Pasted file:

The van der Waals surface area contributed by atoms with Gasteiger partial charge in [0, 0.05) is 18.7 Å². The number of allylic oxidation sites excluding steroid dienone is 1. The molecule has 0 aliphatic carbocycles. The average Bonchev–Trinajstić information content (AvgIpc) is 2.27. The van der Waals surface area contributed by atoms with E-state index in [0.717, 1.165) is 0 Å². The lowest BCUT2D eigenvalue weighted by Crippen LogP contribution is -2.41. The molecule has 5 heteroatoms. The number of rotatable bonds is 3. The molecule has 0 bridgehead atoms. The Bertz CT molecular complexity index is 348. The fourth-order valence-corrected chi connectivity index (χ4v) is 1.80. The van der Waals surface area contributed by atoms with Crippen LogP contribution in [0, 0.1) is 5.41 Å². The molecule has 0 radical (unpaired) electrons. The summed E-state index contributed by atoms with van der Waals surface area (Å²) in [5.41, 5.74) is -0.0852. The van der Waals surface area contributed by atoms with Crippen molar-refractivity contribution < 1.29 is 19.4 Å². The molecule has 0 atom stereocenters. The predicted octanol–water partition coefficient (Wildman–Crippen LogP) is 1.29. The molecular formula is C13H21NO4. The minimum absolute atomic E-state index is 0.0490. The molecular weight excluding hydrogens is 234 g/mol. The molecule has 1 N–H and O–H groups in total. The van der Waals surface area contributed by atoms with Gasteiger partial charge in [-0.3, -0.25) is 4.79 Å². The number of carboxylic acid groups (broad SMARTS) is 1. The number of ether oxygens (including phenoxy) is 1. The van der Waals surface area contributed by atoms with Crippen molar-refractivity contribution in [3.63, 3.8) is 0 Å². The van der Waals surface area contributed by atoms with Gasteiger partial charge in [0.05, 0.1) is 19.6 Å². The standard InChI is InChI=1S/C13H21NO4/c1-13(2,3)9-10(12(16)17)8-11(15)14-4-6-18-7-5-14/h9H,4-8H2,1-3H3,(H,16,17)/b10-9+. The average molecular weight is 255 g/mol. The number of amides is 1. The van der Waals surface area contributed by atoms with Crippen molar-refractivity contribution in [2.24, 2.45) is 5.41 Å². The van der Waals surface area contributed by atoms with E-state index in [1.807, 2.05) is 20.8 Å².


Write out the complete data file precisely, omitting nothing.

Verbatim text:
The van der Waals surface area contributed by atoms with Gasteiger partial charge in [0, 0.05) is 18.7 Å². The number of allylic oxidation sites excluding steroid dienone is 1. The molecule has 0 aliphatic carbocycles. The average Bonchev–Trinajstić information content (AvgIpc) is 2.27. The van der Waals surface area contributed by atoms with E-state index in [0.717, 1.165) is 0 Å². The lowest BCUT2D eigenvalue weighted by Crippen LogP contribution is -2.41. The molecule has 5 heteroatoms. The number of rotatable bonds is 3. The molecule has 0 bridgehead atoms. The Bertz CT molecular complexity index is 348. The fourth-order valence-corrected chi connectivity index (χ4v) is 1.80. The van der Waals surface area contributed by atoms with Crippen LogP contribution in [0, 0.1) is 5.41 Å². The molecule has 0 radical (unpaired) electrons. The summed E-state index contributed by atoms with van der Waals surface area (Å²) in [5.41, 5.74) is -0.0852. The van der Waals surface area contributed by atoms with Crippen molar-refractivity contribution < 1.29 is 19.4 Å². The molecule has 0 atom stereocenters. The predicted octanol–water partition coefficient (Wildman–Crippen LogP) is 1.29. The molecular formula is C13H21NO4. The minimum absolute atomic E-state index is 0.0490. The molecular weight excluding hydrogens is 234 g/mol. The molecule has 1 N–H and O–H groups in total. The van der Waals surface area contributed by atoms with Gasteiger partial charge in [-0.3, -0.25) is 4.79 Å². The number of carboxylic acid groups (broad SMARTS) is 1. The number of ether oxygens (including phenoxy) is 1. The van der Waals surface area contributed by atoms with Crippen molar-refractivity contribution in [3.63, 3.8) is 0 Å². The van der Waals surface area contributed by atoms with Gasteiger partial charge in [0.05, 0.1) is 19.6 Å². The standard InChI is InChI=1S/C13H21NO4/c1-13(2,3)9-10(12(16)17)8-11(15)14-4-6-18-7-5-14/h9H,4-8H2,1-3H3,(H,16,17)/b10-9+. The average molecular weight is 255 g/mol. The number of amides is 1. The van der Waals surface area contributed by atoms with Crippen molar-refractivity contribution in [2.24, 2.45) is 5.41 Å². The van der Waals surface area contributed by atoms with E-state index in [1.807, 2.05) is 20.8 Å².